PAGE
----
Manner of Death: Undetermined
Help us do more.
Dan Scott, a training sergeant with the Los Angeles County Sheriff’s Department, answers questions about investigations into abuse of the developmentally disabled.
Why do police or sheriff’s departments need a special victims unit?
“Child abuse and sexual assault needs a special unit because of the expert level needed to prosecute and investigate,” Scott says. “It’s a better practice to have one because certain cases require a great deal of training above and beyond what a normal detective would have.”
How does an interview with a dependent adult or minor differ from the kind of questioning a police officer would typically do with a victim?
“Dealing with dependent adults is not part of the normal daily activities. But we have been called in because of the uniqueness of a case,” Scott says. “With a child, you need to spend more time to build rapport, where an adult understands they need to talk to the police or social worker. When somebody doesn’t understand the criminal system, you have to develop a bond, where they feel comfortable. You have to understand their developmental and cognitive levels. Detectives who don’t specialize in this field don’t understand the damaging effects of a traumatic event, where they will shut down a victim. They have trouble recalling events. Their memory is not functioning like it normally would. If a detective doesn’t understand trauma, they aren’t going to understand what’s going on or bridge that gap.”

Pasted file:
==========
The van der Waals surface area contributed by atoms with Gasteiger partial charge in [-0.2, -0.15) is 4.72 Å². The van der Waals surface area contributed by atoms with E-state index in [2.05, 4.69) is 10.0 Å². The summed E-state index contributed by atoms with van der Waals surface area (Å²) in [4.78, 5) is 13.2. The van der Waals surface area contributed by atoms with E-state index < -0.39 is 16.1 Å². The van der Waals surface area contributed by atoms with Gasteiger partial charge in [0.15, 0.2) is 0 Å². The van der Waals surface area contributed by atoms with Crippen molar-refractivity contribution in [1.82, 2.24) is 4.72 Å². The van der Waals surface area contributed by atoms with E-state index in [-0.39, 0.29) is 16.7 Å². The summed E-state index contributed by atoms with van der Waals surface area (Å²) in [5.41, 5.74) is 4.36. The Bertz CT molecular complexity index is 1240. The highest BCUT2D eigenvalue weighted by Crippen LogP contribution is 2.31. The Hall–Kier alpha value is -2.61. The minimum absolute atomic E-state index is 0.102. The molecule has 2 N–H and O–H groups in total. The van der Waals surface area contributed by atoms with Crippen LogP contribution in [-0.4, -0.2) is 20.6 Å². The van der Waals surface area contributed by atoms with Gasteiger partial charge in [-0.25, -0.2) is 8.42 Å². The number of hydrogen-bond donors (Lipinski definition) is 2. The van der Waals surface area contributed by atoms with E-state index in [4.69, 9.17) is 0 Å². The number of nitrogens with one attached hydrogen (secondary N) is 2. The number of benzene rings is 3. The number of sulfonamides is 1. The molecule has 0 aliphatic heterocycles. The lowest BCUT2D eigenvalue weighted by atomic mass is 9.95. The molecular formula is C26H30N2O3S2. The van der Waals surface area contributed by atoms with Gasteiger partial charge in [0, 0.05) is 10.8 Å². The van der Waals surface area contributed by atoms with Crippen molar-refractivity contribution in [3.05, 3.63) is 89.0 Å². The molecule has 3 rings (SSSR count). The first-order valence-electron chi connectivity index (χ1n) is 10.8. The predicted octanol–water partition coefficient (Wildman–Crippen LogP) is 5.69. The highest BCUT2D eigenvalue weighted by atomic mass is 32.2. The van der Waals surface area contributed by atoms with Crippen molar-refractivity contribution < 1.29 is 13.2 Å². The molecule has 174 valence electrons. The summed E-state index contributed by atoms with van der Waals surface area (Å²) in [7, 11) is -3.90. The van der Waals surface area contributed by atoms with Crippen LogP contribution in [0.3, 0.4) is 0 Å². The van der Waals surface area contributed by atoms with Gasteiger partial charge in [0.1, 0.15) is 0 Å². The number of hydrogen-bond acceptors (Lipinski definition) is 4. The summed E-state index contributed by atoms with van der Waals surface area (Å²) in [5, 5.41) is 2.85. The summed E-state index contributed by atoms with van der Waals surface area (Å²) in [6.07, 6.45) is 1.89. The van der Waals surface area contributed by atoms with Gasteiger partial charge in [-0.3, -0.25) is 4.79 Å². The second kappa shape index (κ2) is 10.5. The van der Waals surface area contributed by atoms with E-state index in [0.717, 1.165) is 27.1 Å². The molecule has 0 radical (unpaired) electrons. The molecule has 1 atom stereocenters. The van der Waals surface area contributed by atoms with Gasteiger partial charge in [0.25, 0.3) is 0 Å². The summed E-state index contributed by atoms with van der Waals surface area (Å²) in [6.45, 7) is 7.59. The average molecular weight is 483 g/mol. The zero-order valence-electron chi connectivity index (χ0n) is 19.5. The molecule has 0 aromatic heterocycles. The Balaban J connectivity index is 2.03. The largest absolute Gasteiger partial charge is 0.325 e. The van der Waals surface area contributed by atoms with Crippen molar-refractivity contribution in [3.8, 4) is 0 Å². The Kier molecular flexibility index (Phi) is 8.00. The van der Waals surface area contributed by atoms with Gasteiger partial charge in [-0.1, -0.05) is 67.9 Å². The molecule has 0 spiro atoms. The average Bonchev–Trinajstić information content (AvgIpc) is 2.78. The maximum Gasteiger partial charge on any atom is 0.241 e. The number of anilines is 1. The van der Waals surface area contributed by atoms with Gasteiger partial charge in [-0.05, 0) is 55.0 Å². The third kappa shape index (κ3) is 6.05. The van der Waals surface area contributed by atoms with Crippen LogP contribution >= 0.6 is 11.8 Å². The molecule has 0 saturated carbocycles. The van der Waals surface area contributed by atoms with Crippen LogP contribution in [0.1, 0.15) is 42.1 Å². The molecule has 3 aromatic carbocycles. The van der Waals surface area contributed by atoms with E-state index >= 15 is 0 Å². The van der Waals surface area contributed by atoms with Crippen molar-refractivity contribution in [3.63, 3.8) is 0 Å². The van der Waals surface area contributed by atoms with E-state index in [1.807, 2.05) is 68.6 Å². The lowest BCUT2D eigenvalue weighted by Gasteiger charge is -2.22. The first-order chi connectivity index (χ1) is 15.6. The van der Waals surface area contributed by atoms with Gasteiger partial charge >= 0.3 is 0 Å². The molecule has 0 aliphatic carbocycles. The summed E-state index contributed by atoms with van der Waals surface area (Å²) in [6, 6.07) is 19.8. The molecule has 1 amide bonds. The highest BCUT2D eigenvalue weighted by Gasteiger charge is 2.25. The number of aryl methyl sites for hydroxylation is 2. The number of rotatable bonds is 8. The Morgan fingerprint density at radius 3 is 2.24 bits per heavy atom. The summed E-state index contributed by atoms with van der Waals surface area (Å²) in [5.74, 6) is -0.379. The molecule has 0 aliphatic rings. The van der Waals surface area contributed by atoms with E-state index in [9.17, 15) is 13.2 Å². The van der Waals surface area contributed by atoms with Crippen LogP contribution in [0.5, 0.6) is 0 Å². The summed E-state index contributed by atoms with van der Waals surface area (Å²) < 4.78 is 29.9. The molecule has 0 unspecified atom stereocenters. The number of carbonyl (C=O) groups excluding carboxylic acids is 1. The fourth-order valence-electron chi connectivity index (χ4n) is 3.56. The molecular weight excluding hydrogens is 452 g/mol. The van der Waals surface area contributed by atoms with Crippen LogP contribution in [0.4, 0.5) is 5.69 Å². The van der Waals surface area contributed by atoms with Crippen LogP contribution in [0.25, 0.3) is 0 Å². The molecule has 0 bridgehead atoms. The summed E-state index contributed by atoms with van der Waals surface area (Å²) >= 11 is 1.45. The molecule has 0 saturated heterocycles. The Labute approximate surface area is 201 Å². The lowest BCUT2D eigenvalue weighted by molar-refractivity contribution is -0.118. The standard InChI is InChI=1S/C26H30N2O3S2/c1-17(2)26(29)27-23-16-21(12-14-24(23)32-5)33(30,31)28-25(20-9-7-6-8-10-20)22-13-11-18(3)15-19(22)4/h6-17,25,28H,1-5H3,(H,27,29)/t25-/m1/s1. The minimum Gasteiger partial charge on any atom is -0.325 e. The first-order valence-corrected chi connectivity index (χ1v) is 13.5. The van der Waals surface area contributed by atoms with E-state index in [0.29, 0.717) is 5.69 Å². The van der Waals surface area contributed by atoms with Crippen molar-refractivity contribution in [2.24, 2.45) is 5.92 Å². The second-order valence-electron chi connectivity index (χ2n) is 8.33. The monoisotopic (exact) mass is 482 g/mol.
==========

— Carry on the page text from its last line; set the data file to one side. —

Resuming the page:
How many years does an officer typically have to work before making the transition to detective?
Scott says officers normally need eight to 10 years to get to that level. Becoming an SVU detective requires a significant amount of additional courses beyond the department’s six-month detective training, including 40 hours of a sexual assault course, 40 hours of a child abuse investigative course, a class on interviewing and interrogating suspects, as well as one on understanding social media.
Scott says: “They have to learn how to interview victims and suspects, collect and analyze evidence, take photographs, write search warrants, file cases, build rapport with the district attorney’s office, deal with sexual assault centers, deal with DNA, learn about different databases used throughout the county.”
How can you spot abuse in somebody with special needs?
Scott says that if you suspect physical abuse, you should look at the person and for unexplained injuries. Sexual abuse may have no physical signs.
“You also have to understand that even though the person may be developmentally disabled and in need of special care, they can still consent,” he says. The sheriff’s department offers training on how to spot abuse, and representatives from schools and public entities are invited to call in bureaus and request training.
If you have a loved one at a developmental center and suspect abuse, how can you request an outside investigation?
Scott suggests first going through the center’s chain of command.
“If you’re not happy with it, not being treated fairly, take it up the chain of command,” he says. “Beyond that, contact the district attorney. Go to the attorney general. Keep going up that chain of command until you get a satisfying answer. It might not be the answer you want, but they should be able to cite penal code and back it up.”